The past week or so saw a firestorm of discussion about racism, and embedded within that was another firestorm of discussion about whether it’s disrespectful to kneel during the national anthem. But generally speaking, the fervor is not so much about the anthem itself, it’s about the flag, as Drew Brees so unfortunately (but in the end, maybe fortunately) stated. Of course I have a pretty firm view on this – but before we get to that, what if we take a step back and learn a little more about flags?
First, I personally had no idea how many different parts a typical flag has. The part of a flag nearest the flagpole is called the hoist, which is also the term for the height of the flag. The opposite end is called the fly, which is also the term for the length of the flag. Usually the fly is longer than the hoist, but not always (I’m looking at you, Switzerland). The largest portion of the flag itself is called the field. Quite often, there is something important in the upper corner nearest the hoist, and that is called the canton. So, on the American flag, the stripes make up the field, and the stars make up the canton. Flags are often attached to flagstaffs (that one shouldn’t have been surprising), the top of which are called trucks (that one should). The cord that keeps the flag on the flagstaff is called the halyard. Here endeth the lesson.
There is no question that the earliest flags, and most flags since then, have had some fairly strong relationship to the military. Flags likely date back to Southeast Asia (both India and China), a thousand years BC. Back then, the fall of the flag typically meant the defeat of the army carrying it. The earliest Islamic nations played a major role in the evolution of flags, which eventually made their way to major usage in Europe during the Middle Ages. Flags continued to have importance for all varieties of reasons on land, but they became particularly important at sea, as a means of communicating prior to any peaceful (or not) engagement. Perhaps the most famous is the white flag signaling surrender (or a complete lack of imagination). But a yellow flag signified someone onboard had yellow fever. And of course a red flag meant you probably shouldn’t get emotionally involved with the captain. Ok I made that one up.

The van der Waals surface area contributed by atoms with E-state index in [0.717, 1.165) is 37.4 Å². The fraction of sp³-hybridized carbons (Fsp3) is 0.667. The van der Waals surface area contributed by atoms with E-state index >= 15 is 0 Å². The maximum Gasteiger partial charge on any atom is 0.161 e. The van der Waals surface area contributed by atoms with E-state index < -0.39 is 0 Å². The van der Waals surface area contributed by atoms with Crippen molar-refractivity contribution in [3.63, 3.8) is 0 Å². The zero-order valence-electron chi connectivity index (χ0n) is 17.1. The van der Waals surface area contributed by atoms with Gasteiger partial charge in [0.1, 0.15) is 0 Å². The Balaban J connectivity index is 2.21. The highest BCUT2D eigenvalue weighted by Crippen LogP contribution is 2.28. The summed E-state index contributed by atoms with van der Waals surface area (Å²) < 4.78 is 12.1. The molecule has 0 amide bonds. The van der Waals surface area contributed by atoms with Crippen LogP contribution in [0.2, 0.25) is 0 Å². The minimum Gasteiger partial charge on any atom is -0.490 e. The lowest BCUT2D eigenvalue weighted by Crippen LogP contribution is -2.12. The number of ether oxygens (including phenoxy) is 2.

National flags are relatively new to the flag scene, and they have a lot of shared history. Denmark has one of the oldest European designs – the simple cross, which has different variations across all the other Scandinavian nations. England came up with the red Cross of Saint George in the 13th century, and that is still the central element of the modern British Union Jack flag (Scotland’s Cross of Saint Andrew and Ireland’s Cross of Saint Patrick form the other elements). The Union Jack was incorporated into a lot of other flags around the globe, what with the British having been a bit imperial for quite some time. It was even, as you might expect, prominent on a number of early colonial flags in what would later become the United States.